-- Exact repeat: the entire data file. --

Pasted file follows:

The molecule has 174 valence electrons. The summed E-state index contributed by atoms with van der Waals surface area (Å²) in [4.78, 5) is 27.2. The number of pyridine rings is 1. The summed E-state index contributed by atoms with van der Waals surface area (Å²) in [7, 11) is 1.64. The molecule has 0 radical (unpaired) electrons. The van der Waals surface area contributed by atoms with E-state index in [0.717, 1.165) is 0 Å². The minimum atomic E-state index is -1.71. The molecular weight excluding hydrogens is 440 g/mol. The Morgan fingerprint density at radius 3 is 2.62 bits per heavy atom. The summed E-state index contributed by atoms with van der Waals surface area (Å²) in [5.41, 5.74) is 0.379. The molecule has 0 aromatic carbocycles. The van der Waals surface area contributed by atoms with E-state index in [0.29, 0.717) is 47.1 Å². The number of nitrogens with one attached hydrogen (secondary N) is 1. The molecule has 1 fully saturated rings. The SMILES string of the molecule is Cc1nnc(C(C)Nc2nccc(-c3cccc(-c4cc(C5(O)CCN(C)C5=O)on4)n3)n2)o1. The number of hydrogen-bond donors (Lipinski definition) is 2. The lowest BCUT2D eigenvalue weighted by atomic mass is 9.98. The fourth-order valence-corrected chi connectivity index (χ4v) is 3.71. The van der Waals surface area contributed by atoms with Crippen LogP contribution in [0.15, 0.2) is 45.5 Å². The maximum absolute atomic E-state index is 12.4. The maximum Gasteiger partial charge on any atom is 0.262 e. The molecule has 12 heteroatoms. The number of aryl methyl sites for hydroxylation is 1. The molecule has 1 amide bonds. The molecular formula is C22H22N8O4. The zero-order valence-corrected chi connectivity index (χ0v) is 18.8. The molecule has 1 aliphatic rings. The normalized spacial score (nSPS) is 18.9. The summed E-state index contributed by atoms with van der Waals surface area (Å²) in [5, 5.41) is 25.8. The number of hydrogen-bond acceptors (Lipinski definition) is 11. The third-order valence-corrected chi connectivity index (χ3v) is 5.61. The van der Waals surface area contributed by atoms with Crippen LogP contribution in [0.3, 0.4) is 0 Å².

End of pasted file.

The molecule has 174 valence electrons. The summed E-state index contributed by atoms with van der Waals surface area (Å²) in [4.78, 5) is 27.2. The number of pyridine rings is 1. The summed E-state index contributed by atoms with van der Waals surface area (Å²) in [7, 11) is 1.64. The molecule has 0 radical (unpaired) electrons. The van der Waals surface area contributed by atoms with E-state index in [0.717, 1.165) is 0 Å². The minimum atomic E-state index is -1.71. The molecular weight excluding hydrogens is 440 g/mol. The Morgan fingerprint density at radius 3 is 2.62 bits per heavy atom. The summed E-state index contributed by atoms with van der Waals surface area (Å²) in [5.41, 5.74) is 0.379. The molecule has 0 aromatic carbocycles. The van der Waals surface area contributed by atoms with E-state index in [0.29, 0.717) is 47.1 Å². The number of nitrogens with one attached hydrogen (secondary N) is 1. The molecule has 1 fully saturated rings. The SMILES string of the molecule is Cc1nnc(C(C)Nc2nccc(-c3cccc(-c4cc(C5(O)CCN(C)C5=O)on4)n3)n2)o1. The number of hydrogen-bond donors (Lipinski definition) is 2. The lowest BCUT2D eigenvalue weighted by atomic mass is 9.98. The fourth-order valence-corrected chi connectivity index (χ4v) is 3.71. The van der Waals surface area contributed by atoms with Crippen LogP contribution in [0.15, 0.2) is 45.5 Å². The maximum absolute atomic E-state index is 12.4. The maximum Gasteiger partial charge on any atom is 0.262 e. The molecule has 12 heteroatoms. The number of aryl methyl sites for hydroxylation is 1. The molecule has 1 amide bonds. The molecular formula is C22H22N8O4. The zero-order valence-corrected chi connectivity index (χ0v) is 18.8. The molecule has 1 aliphatic rings. The normalized spacial score (nSPS) is 18.9. The summed E-state index contributed by atoms with van der Waals surface area (Å²) in [5, 5.41) is 25.8. The number of hydrogen-bond acceptors (Lipinski definition) is 11. The third-order valence-corrected chi connectivity index (χ3v) is 5.61. The van der Waals surface area contributed by atoms with Crippen LogP contribution in [0.3, 0.4) is 0 Å².